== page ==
The Mazda BT-50 incorporates all the safety features that you would expect in a fully-loaded passenger vehicle. Active safety begins with good all-round visibility and operability, excellent braking performance, and a full range of vehicle control technologies. Passive safety features include six airbags, shock-absorbing steering column and a crushable brake pedal to protect the driver. It has all the electronic driver aids including; an electronic locking diff, ABS backed up by Dynamic Stability Control, Load Adaptive Control, Hill Launch Assist, Trailer Sway Assist, Traction Control and Roll-Over Mitigation.

The Mazda BT-50 3.2L DE SLE 4x4 6 speed automatic is powered by a 5-cylinder turbo-charged multi-valve diesel engine, built locally by Ford. It pushes out a healthy 147 kW at 3 000 rpm and max torque of 470 Nm from 1 750 - 2 500 rpm and mated to a 6-speed automatic transmission with manual override. Mazda claims a fuel consumption figure for the auto of just 9.7 lt/100 km, but the trip recorder on the press vehicle gave me a figure of 11.2 lt/100km. In performance tests, holding the gear till the 4 400 rpm red line before changing up to the next, it did the 0 to 100 km/h sprint in a reasonable 12.8 seconds after two gear changes and a top speed of around 180 km/h. Driving the Mazda BT-50 4x4 is quite a pleasure as despite its size, the steering is well weighted, the turning radius good, and with the rear parking sensors, it’s fairly easy to handle in confined spaces.

The Port Elizabeth made diesel engine is a gem. Yes, there is some diesel rattle at idle and at parking speeds, but once on the road it becomes really quiet in the cab. On the open road, the 3.2 motor has ample reserves of power and the BT-50 cruises comfortably at the legal limit with the motor revolving at a lazy 2 100 rpm at a steady 120 km/h in 6th gear. Hills are taken in its stride and quick, safe overtaking is easily achieved by dropping a gear and flooring the accelerator. Meanwhile in the cab, things are pretty quiet. A little bit of engine noise does seep into the cab at high speeds on tarred roads, but other than that it was quiet with no intrusive tyre or wind noise.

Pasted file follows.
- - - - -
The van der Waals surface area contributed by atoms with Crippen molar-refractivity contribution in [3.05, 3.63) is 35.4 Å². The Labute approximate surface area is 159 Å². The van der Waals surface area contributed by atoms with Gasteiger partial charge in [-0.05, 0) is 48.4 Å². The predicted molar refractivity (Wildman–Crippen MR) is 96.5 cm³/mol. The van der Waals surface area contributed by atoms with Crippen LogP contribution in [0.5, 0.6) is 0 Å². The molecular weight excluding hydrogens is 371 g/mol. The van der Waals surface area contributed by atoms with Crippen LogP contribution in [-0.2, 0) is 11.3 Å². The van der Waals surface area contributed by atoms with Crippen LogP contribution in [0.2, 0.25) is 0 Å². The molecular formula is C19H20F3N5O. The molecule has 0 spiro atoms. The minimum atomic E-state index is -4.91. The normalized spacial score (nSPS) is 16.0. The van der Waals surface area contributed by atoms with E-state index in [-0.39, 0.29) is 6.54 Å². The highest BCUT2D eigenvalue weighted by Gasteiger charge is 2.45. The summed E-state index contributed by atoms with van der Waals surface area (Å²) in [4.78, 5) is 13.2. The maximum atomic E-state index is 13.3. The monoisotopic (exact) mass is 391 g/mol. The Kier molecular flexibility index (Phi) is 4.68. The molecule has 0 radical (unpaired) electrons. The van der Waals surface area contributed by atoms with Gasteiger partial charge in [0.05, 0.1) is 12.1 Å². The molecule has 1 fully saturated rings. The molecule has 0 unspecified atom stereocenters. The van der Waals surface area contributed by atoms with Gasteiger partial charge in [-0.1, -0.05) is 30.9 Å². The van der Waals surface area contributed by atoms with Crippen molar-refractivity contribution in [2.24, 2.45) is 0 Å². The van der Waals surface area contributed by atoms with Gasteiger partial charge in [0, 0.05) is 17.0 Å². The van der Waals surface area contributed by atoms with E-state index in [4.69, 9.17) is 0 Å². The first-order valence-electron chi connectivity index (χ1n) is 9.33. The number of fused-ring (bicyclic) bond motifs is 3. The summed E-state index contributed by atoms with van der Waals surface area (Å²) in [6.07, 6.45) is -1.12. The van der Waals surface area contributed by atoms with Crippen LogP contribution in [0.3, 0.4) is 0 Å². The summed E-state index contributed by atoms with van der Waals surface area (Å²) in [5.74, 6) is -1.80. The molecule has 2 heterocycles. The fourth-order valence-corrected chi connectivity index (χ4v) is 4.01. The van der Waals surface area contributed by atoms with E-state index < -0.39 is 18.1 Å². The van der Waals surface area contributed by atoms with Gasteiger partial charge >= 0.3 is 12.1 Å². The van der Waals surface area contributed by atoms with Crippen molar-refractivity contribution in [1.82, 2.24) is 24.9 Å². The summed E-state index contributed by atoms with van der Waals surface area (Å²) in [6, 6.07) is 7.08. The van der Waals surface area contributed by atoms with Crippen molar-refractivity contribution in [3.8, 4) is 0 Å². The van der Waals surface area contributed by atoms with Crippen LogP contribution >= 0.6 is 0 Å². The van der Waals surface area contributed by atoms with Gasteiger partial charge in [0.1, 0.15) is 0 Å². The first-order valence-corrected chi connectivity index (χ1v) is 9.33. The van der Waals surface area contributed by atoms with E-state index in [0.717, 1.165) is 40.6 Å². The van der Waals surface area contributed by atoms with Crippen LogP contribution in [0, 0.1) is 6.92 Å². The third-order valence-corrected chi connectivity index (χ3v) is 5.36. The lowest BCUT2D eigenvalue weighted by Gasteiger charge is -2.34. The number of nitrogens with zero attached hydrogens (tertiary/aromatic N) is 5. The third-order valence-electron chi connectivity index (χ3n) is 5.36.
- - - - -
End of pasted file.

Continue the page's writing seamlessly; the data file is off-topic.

I took it on a short stretch of poor surfaced gravel road, and was suitably impressed by the supple ride and good road holding, and that was without a load aboard. For off-road excursions, the selector knob in the floor console offers a choice of travelling in 2-wheel high, 4-wheel high and for really tough conditions select 4-wheel low. I took the BT-50 to my usual off-road course for testing. I selected 4-wheel low, and although , the course is not extreme, it never-the-less showed that the BT-50 is extremely capable in the rough, and with its high ground clearance, it just walked over all the obstacles with ease, while on the gravel stretch getting there, the BT-50 4x4 sits firmly and squarely on the ground.

In summary, the smooth-revving 3.2 turbo-diesel is one of the best I’ve tested. Vibration and harshness is well isolated from the interior, the double cab is car-like to drive, and the ride comfort is good. The recommended retail selling price for the Mazda BT-50 3.2L DE SLE 6-speed Automatic 4X4 is R555 700 and that includes the BT-50 Mazda Care plan of a 3-year unlimited kilometer factory warranty, 3-year service plan and 3-year roadside assistance.